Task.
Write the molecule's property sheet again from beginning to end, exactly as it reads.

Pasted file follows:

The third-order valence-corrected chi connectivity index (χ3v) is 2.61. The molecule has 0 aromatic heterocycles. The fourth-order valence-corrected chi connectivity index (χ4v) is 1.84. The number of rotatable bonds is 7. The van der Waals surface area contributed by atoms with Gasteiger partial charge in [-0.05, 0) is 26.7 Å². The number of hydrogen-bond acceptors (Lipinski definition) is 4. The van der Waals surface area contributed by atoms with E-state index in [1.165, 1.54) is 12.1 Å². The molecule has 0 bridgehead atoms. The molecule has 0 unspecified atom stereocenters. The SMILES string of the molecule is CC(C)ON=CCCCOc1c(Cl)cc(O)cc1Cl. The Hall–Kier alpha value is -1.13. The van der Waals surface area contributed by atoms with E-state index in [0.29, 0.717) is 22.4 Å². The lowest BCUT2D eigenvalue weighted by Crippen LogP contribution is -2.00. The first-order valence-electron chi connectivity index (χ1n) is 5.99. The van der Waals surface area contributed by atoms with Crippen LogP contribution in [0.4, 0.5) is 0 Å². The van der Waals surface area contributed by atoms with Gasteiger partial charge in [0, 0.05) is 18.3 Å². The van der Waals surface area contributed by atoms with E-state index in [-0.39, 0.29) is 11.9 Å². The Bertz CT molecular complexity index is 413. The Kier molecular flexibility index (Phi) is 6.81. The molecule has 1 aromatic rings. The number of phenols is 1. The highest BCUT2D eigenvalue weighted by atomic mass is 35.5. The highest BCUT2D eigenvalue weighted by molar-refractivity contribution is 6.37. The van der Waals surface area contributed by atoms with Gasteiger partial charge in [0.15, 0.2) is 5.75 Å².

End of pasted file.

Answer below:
The third-order valence-corrected chi connectivity index (χ3v) is 2.61. The molecule has 0 aromatic heterocycles. The fourth-order valence-corrected chi connectivity index (χ4v) is 1.84. The number of rotatable bonds is 7. The van der Waals surface area contributed by atoms with Gasteiger partial charge in [-0.05, 0) is 26.7 Å². The number of hydrogen-bond acceptors (Lipinski definition) is 4. The van der Waals surface area contributed by atoms with E-state index in [1.165, 1.54) is 12.1 Å². The molecule has 0 bridgehead atoms. The molecule has 0 unspecified atom stereocenters. The SMILES string of the molecule is CC(C)ON=CCCCOc1c(Cl)cc(O)cc1Cl. The Hall–Kier alpha value is -1.13. The van der Waals surface area contributed by atoms with E-state index in [0.29, 0.717) is 22.4 Å². The lowest BCUT2D eigenvalue weighted by Crippen LogP contribution is -2.00. The first-order valence-electron chi connectivity index (χ1n) is 5.99. The van der Waals surface area contributed by atoms with Crippen LogP contribution in [0.4, 0.5) is 0 Å². The van der Waals surface area contributed by atoms with Gasteiger partial charge in [0, 0.05) is 18.3 Å². The van der Waals surface area contributed by atoms with E-state index in [-0.39, 0.29) is 11.9 Å². The Bertz CT molecular complexity index is 413. The Kier molecular flexibility index (Phi) is 6.81. The molecule has 1 aromatic rings. The number of phenols is 1. The highest BCUT2D eigenvalue weighted by atomic mass is 35.5. The highest BCUT2D eigenvalue weighted by molar-refractivity contribution is 6.37. The van der Waals surface area contributed by atoms with Gasteiger partial charge in [0.15, 0.2) is 5.75 Å².